Saturday, December 14, 2019

Thursday, December 12, 2019

Wednesday, December 11, 2019

Monday, December 9, 2019

HAROLD PINTER
Old Times

What worries me is the thought of your husband rumbling about alone in his enormous villa living hand to mouth on a few hardboiled eggs and unable to speak a damn word of English.

Sunday, December 8, 2019

JOSEPHINE BAKER

I have never really been a great artist. I have been a human being that has loved art, which is not the same thing. But I have loved and believed in art and the idea of universal brotherhood so much, that I have put everything I have into them, and I have been blessed.
DONALD BARTHELME
"The Crisis"

Self-criticism sessions were held, but these produced more criticism than could usefully be absorbed or accommodated.
ERICH FROMM

Respect is not fear and awe; it denotes, in accordance with the root of the word (respicere = to look at), the ability to see a person as he is, to be aware of his individuality and uniqueness.


Saturday, December 7, 2019

FREDERICK DOUGLASS

Those who profess to favor freedom and yet deprecate agitation, are men who want crops without plowing up the ground.
Debbie Harry photographed by Pierre-Ange Carlotti for Wonderland Magazine, 2017.
ITALO CALVINO

The knowledge of foreign cultures is a vital element of any culture; I don’t believe we can ever have enough of it. A culture must be open to foreign influences if it wants to keep its own creative power alive.


Friday, December 6, 2019

JOHN FOWLES from The Magus

“The human race is unimportant. It is the self that must not be betrayed.“

“I suppose one could say that Hitler didn’t betray his self.”

“You are right. He did not. But millions of Germans did betray their selves. That was the tragedy. Not that one man had the courage to be evil. But that millions had not the courage to be good.”
A. R. AMMONS - "Stills"

I have nowhere
to go and

nowhere to go

when I get
back from there


Thursday, December 5, 2019

SCARLETT STREET

Fritz Lang
USA, 1945

TTHE WOMAN IN THE WINDOW

Fritz Lang
USA, 1944
MILTON KRESSLER
"Route 40—Ohio, U.S.A."

It is dark now.
Nets of snow
tumble about us.
We slide like fish,
the road dissolving.
And in the fields
the farmlights chant:
You have no land—
You have no land.
SAMUEL BECKETT from The Unnamable

Bah, the latest news, the latest news is not the last.


Wednesday, December 4, 2019


DARK VICTORY

Edmund Goulding
USA, 1939
NĀGĀRJUNA
Mūlamadhyamakakārikā (Fundamental Verses on the Middle Way)

The pacification of all cognitive grasping and
The pacification of conceptual proliferation
Are peace.

THE PRIVATE LIVES OF ELIZABETH AND ESSEX

Michael Curtiz
USA, 1939
CORMAC McCARTHY
After Dark

It howled execration upon the dim camarine world of its nativity wail on wail while he lay there gibbering with palsied jawhasps, his hands putting back the night like some witless paraclete beleaguered with all limbo’s clamor.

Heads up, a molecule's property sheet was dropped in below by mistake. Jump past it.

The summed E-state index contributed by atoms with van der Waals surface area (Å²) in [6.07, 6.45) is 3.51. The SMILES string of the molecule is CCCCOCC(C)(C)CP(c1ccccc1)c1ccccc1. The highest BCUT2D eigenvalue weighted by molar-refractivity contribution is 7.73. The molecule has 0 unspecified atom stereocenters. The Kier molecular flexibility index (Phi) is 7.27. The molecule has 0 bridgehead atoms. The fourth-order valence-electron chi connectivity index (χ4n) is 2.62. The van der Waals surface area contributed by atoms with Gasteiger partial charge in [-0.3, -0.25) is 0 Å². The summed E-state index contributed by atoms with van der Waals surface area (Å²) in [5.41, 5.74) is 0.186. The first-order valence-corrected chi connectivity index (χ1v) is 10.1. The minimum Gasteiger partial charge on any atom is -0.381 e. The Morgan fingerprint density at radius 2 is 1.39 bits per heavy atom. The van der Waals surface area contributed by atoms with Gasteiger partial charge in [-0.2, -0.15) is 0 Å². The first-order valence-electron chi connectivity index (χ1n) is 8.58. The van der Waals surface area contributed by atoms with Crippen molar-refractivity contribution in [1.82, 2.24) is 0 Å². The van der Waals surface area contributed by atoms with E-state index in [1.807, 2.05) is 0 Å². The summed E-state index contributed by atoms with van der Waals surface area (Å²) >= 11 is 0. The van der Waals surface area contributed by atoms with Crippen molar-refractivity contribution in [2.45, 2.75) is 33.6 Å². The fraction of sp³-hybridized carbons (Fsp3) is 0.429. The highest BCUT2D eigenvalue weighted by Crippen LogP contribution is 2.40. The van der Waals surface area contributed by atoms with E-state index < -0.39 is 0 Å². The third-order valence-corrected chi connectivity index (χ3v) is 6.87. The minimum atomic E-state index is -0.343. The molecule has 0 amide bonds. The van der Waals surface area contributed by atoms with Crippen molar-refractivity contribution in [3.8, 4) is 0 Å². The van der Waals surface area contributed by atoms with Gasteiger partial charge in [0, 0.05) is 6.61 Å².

Tuesday, December 3, 2019

FACELESS - IMG_9300

Lucas Dias


MARGARET ATWOOD

I write as if I’ve lived a lot of things I haven’t lived.
ERICH FROMM

The same polarity of the male and female principle exists in nature; not only, as is obvious in animals and plants, but in the polarity of the two fundamental functions, that of receiving and penetrating. It is the polarity of earth and rain, of the river and the ocean, of night and day, of darkness and light, of matter and spirit.”


Monday, December 2, 2019

THE PETRIFIED FOREST

Archie Mayo
USA, 1936
SAMUEL BECKETT
Molloy

I get up, go out, and everything is changed. The blood drains from my head, the noise of things bursting, merging, avoiding one another, assails me on all sides, my eyes search in vain for two things alike, each pinpoint of skin screams a different message, I drown in the spray of phenomena
FLANNERY O'CONNOR

Accepting oneself does not preclude an attempt to become better.


Sunday, December 1, 2019



ANAÏS NIN

It is a sign of great inner insecurity to be hostile to the unfamiliar.


OF HUMAN BONDAGE

John Cromwell
USA, 1934
HAROLD PINTER
Silence

Now and again I meet my drinking companion and have a drink with her. She is a friendly woman, quite elderly, quite friendly. But she knows little of me, she could never know much of me, not really, not now. She’s funny. She starts talking sexily to me, in the corner, with our drinks. I laugh.


CHRISTOPHER HITCHENS

I am absolutely convinced that the main source of hate in the world is religion and organized religion. Absolutely convinced of that, And I think it should be - religion - treated with ridicule, hatred, and contempt.

So when I say that I think religion poisons everything, I’m not just doing what publishers like and coming up with a provocative subtitle. I mean to say it infects us in our most basic integrity.

It says we can’t be moral without “Big Brother,” without a totalitarian permission. It means we can’t be good to one another without this. It means we must be afraid.

We must also be forced to love someone whom we fear - the essence of sado-masochism, the essence of abjection, the essence of the Master/Slave relationship. And that it knows death is coming, and can’t wait to bring it on.

I say that is Evil.

And though I do, some nights, stay home, I enjoy more the nights when I go out and fight against this ultimate wickedness and this ultimate stupidity.


Saturday, November 30, 2019

IRIS MURDOCH

Beauty is the convenient and traditional name of something which art and nature share, and which gives a fairly clear sense to the idea of quality of experience and change of consciousness. I am looking out of my window in an anxious and resentful state of mind, oblivious of my surroundings, brooding perhaps on some damage done to my prestige. Then suddenly I observe a hovering kestrel. In a moment everything is altered. The brooding self with its hurt vanity has disappeared. There is nothing now but kestrel. And when I return to thinking of the other matter it seems less important. And of course this is something which we may also do deliberately: give attention to nature in order to clear our minds of selfish care.


BETH GYLYS
"The Trouble with Love Poems About Men"

They're not of curves and shadows made.
They don't wear skirts to swoop and tease
the eye, nor toss their hair, nor sway.
So arduous to package men to please:
a slant of hip, or buttocks tucked in faded
jeans—they lack aesthetic flair. A spray

of curls might fan their brows, or bellies bloom
above their belts. To paint men in the best